Showing posts from March, 2016

Tinaitai gi Fino' Chamorro

Ti katoliko yu'. SDA i rilihon-hu anai dumadangkolu yu'.

Gi entre todu i gima'yu'us siha giya Guahan, i gima'yu'us Katoliko i mas Chamorro.

Hunggan, matanom i simiyas para i hineggen Protestante mas ki un siento anos tatte, lao ma'establesi ayu na guma'yu'us gi duranten i Tiempon Fina'amerikanu, ya humuyongna ti gof Chamorro i pengga' Protestante giya Guahan.

I rilihon SDA, humålom giya Guahan despues di i Tiempon Chapones, ya put enao manhålom i Chamorro siha gi duranten un mas didok na Tiempon Fina'amerikanu.

Anai estaba humålom yu' gi Gima'yu'us Katoliko, meggai Fino' Chamorro hu hungok, gi kanta siha, tinaitai siha yan pinagat lokkue'.

Lao gi gima'yu'us-mami, taya'.

Achokka' ti hu aksepta i doktrina komo iyo-ku, hu agradesi i che'cho'-na i Gima'yu'us Katoliko gi halacha na tiempo. Sa' siha mas umu'usa i Fino' Chamorro. Estague un hemplo:


Tinaitai gi …

Natural Guard Assemble!

This editorial is written from Maine, by longtime peace and demilitarization activist Bruce Gagnon. I first met Bruce in 2010 during a solidarity tour to South Korea. I learned so much from him, as he is so much more involved in international peace and demilitarization work than I am. The stories he shared of his struggles, his travels, the victories that movements he's participated in have garnered were both so educational and inspiring to me. In this editorial he poses something which Guam, as the Tip of America's Spear, as Fortress Guam, as a strategically important base to the US should consider, but rarely does. What if the massive amount of money that the US invests in bases and weapons, was used for something else? Something that didn't destroy, attack or defend, but provided stability in a more direct sense? In Guam we have become so accustomed to the variety of militarism that exists in the US, we constantly forget to ask questions about its nature, and whether t…

Pacific Languages in Diaspora

Call for Papers
Amerasia Journal's latest call for papers

Guest Editors:
Professor Serge Tcherkezoff (Anthropology, French Institute of Advanced Studies in Social Sciences)
Professor Luafata Simanu-Klutz (Samoan Language and Literature, University of Hawai‘i, Mānoa)
Dr. Akiemi Glenn (Te Taki Tokelau Community Training and Development)

Publication Date: Issue planned for Spring 2017 publication.
Due Date: Paper submissions (up to 5,000 words) due June 1, 2016

Change is native to the world of Epeli Hau‘ofa’s “sea of islands,” where the ocean has historically connected people and served as a thoroughfare for the flow of resources, culture, and ideas. The Pacific is home to the richest linguistic diversity on our planet and yet many of the native languages of the region are under threat and many more have been lost. As the currents of colonization, globalization, and climate change carry Pacific people far beyond their homelands, their …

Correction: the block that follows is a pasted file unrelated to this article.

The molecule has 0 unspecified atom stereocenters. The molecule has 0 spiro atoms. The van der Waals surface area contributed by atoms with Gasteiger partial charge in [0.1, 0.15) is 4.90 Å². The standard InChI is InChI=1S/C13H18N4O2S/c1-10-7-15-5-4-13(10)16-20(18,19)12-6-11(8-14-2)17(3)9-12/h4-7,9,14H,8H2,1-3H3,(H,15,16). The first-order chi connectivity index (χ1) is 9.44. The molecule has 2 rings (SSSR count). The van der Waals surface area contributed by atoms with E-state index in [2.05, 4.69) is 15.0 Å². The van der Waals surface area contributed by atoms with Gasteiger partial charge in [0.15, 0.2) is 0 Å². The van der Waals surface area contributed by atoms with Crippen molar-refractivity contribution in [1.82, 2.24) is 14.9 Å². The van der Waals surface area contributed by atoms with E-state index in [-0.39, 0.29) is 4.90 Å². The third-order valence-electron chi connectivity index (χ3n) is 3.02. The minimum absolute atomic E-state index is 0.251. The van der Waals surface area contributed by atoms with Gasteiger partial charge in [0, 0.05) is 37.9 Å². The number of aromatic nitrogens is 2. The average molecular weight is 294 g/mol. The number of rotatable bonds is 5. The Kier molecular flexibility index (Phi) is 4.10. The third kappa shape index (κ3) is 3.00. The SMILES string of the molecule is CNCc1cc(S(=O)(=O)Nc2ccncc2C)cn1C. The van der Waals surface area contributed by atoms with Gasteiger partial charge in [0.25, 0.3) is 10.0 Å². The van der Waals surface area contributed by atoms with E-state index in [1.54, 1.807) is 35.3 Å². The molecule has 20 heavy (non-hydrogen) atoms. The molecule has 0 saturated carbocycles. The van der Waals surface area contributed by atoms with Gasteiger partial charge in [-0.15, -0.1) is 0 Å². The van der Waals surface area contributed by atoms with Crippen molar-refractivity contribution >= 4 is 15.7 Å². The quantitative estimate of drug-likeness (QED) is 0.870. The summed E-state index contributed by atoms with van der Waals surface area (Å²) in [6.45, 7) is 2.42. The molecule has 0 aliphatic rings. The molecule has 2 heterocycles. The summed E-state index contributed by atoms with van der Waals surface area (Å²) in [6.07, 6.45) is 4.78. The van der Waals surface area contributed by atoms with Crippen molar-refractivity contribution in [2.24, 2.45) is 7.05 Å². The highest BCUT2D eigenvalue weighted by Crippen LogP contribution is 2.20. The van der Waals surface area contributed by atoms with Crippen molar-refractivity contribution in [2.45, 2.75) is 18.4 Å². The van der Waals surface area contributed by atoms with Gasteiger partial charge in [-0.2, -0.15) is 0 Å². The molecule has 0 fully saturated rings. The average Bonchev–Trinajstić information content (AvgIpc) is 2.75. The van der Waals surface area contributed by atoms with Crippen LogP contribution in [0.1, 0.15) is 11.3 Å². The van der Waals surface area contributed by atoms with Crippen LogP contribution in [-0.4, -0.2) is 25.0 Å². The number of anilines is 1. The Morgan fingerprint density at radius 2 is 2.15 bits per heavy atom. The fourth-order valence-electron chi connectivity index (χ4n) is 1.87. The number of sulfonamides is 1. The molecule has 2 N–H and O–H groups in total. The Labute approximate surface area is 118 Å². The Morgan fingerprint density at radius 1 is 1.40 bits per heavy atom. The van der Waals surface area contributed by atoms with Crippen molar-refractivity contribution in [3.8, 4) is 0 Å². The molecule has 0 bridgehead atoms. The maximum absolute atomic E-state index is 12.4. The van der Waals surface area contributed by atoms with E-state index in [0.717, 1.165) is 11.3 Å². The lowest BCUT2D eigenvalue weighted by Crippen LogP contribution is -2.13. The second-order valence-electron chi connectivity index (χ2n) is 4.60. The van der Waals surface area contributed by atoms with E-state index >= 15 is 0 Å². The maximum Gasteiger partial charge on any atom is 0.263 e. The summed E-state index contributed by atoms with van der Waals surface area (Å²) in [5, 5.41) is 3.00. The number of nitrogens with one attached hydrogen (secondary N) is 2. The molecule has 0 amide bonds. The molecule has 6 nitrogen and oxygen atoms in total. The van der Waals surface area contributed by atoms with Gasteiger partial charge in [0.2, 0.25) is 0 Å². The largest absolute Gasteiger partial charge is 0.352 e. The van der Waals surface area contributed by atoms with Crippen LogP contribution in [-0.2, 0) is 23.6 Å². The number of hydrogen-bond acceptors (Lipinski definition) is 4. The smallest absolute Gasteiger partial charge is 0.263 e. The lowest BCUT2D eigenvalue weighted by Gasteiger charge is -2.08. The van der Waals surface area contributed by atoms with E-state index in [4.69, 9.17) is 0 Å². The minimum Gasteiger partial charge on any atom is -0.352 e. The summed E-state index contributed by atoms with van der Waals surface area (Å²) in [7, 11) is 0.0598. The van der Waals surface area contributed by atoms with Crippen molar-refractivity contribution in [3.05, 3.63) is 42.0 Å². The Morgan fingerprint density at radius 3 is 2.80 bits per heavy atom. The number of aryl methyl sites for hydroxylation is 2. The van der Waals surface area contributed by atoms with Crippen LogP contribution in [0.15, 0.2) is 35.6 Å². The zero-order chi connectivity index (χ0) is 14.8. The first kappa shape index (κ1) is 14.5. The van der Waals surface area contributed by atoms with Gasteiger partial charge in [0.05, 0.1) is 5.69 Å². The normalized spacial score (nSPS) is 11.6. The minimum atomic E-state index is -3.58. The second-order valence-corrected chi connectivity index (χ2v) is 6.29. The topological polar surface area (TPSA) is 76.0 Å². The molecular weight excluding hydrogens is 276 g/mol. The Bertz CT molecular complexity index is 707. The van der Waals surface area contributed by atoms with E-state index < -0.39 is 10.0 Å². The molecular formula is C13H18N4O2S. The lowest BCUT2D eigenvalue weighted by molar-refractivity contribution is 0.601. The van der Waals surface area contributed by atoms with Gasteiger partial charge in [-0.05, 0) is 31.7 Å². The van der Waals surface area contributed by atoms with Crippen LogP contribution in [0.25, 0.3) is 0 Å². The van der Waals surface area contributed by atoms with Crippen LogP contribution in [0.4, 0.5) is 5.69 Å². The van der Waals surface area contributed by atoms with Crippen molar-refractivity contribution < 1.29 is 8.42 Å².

Babes for Trump

I am eagerly awaiting the "Babes for Bernie" and "Hotties for Hillary" instagrams after seeing the "Babes for Trump" version.


"Dudes Launch 'Babes for Trump Instagram' to Elevate Women's Voices
Jessica Samakow
Huffington Post

Women have strong political convictions; women have the right to vote. More importantly, though, women have boobs and butts.

At first glance, you might gather that’s the message behind a growing Instagram account, “Babes For Trump” which proclaims to be, “Making America Great Again One Babe At A Time.”

The account, that is run by men, houses dozens of images of conventionally-attractive women baring it all in the name of supporting Trump. The photos range from women covering their nipples with Trump stickers, to others where support for Trump is expressed th…

Tinanña Fina'tinas Chamorro


Best of Okinawan Posts

I have returned from yet another trip to Okinawa.

This was my sixth trip there in five years.

I have been there for conferences, symposiums, research trips and consultations.

Although I have mainly spent time on the main island of Okinawa, in its southern densely populated area, last year I was fortunate enough to attend a conference in Ishigaki Island to the south.

I have amassed quite a few posts about each trip, talking about the things I have witnesses and the things I have been told about.

I even used interviews from some of my trips to create episodes for the Guam-based public radio program Beyond the Fence. 

I am considering, re-posting some of my favorite posts from my trips.

We'll see if I actually sit down to do this, or if it just remains a thought in my head. 

Merrick Garland

Watching Republicans move into their latest form of obstructionism, over the refusal to have hearings for any nominee Obama offers to the US Supreme Court, has been frustrating. Watching them try to justify not considering Obama's nominee, who Republicans in the past have praised as being highly qualified, has been frustrating in a very satisfying way. It is a very strange dance, with so many movements and partners, who court each other one moment and then pretend not to know each other the next. Senate Republicans who are facing re-election appear to be more willing to compromise, whereas those not maintain the judicial nomination blockade. Obama picked someone which forces the hand of the GOP, and also heightens their worries about who might win the election in November. Both Trump and Clinton mean that any nominees offered next year, might be either more liberal, or more unreasonably and irrationally conservative. It will be interesting to see how this develops and what Republ…